Based on that explanation, I now know the tick bite, and my diet caused the sudden change in my physical condition. Armed with my new diagnosis and a commitment to feel like my old self, on April 25, 2019, I cut beef out of my diet. Within days, I noticed some improvement, but my energy and stamina still waxed and waned daily. By the beginning of May 2019, I was starting tosee that this change in food choices was more than just a thought. It would take some planning. I was so used to eating whatever I wanted, no matter how it was prepared. It started to dawn on me that I had to revise my view of food if I was going to regain my health long term.
On May 5, Meryl (aka the Pretty Wild Vegan) suggested that I stop consuming all milk, yogurt, ice cream, and cheese onthe basis that they were cow-derived products and likely have a lot of the same sugars. I did. After ten days without beef and two days without dairy, I could feel my body starting to relax. May 7 was the first day in almost a year that I didn’t feel like my body was eating itself from theinside out.
When I went back to the allergist on May 8, 2019, he told me he couldn’t test for any other food allergies. He said he had no new information for me. He also said I should come back in three months. Thankfully, I was already feeling better, and I had recaptured enough of my energy tofeel frustrated with the medical professionals handling my case. Since they seemed to have reached the end of their expertise on the subject, I decided to use an elimination diet to help determine if there were other allergies I should know about.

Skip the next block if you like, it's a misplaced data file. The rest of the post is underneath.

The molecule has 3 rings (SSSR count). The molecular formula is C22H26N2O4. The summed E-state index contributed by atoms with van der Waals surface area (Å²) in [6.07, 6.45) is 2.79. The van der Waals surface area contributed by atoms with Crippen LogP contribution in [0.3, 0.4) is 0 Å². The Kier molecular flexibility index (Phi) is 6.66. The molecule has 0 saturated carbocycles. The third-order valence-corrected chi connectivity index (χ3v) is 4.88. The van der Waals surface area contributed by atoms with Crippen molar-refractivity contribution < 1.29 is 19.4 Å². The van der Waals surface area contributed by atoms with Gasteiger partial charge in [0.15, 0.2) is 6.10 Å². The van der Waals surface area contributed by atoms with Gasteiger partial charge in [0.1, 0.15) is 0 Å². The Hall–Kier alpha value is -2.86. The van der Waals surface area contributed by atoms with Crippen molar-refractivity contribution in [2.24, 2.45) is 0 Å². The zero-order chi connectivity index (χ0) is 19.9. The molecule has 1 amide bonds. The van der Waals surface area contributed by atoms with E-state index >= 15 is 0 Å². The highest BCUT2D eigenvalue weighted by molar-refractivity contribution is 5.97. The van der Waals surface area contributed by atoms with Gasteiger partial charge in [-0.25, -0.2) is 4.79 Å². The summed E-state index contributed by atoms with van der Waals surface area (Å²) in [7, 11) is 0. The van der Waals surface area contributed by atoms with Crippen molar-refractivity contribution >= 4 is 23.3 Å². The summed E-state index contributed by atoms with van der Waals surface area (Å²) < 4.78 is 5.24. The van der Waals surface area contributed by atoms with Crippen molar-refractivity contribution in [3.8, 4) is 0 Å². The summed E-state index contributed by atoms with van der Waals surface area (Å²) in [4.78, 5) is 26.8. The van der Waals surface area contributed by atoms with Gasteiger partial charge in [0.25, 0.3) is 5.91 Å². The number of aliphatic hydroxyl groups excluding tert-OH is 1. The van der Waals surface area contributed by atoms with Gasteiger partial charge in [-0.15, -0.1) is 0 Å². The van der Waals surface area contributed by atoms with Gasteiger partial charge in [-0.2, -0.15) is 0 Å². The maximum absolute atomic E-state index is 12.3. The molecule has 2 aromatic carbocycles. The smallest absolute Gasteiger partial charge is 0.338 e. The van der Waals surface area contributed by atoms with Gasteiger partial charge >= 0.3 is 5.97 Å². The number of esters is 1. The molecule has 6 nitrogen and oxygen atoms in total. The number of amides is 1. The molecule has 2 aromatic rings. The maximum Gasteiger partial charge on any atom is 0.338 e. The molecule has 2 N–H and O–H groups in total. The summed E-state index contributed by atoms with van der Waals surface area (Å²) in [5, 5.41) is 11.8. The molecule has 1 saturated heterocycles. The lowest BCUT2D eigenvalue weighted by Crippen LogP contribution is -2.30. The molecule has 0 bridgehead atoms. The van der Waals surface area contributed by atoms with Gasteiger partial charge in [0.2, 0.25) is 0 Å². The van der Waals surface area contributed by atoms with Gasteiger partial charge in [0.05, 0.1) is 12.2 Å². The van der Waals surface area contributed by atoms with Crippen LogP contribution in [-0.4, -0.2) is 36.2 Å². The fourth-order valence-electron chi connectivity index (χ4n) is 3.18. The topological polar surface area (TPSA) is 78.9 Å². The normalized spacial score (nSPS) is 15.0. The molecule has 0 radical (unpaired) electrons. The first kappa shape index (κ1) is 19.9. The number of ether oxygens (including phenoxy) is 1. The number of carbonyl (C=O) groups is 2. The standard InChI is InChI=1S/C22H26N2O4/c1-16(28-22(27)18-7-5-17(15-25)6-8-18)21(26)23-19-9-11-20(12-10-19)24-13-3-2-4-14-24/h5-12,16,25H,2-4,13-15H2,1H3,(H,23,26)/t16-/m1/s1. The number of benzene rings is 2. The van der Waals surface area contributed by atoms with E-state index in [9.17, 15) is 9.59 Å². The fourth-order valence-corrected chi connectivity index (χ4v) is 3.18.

On May 9, 2019, at age 59, I was starting to feel quite a bit better because of removing all animal products from my diet. So, my wife and I decided to go to a local Japanese steakhouse for dinner to celebrate before I started the elimination diet. Hindsight being perfect, I probably could havethought that through a little better. (Note to self: “Steakhouse”= BIG RED FLAG)
I ordered carefully. I told the waiter about the beef allergy. I had fried rice, vegetables, salmon, a beer, and some Saki. The following day, it hit me: I was short of breath, and the fatigue returned. I checked my blood pressure. It was wasn’t bad: only slightly elevated at 139/88 and a heartbeatof 68 beats a minute. Nevertheless, I realized managing what I eat is crucial for me. I had to learn to make time to grocery shop, prep, and cook food that I know is safe for me to eat.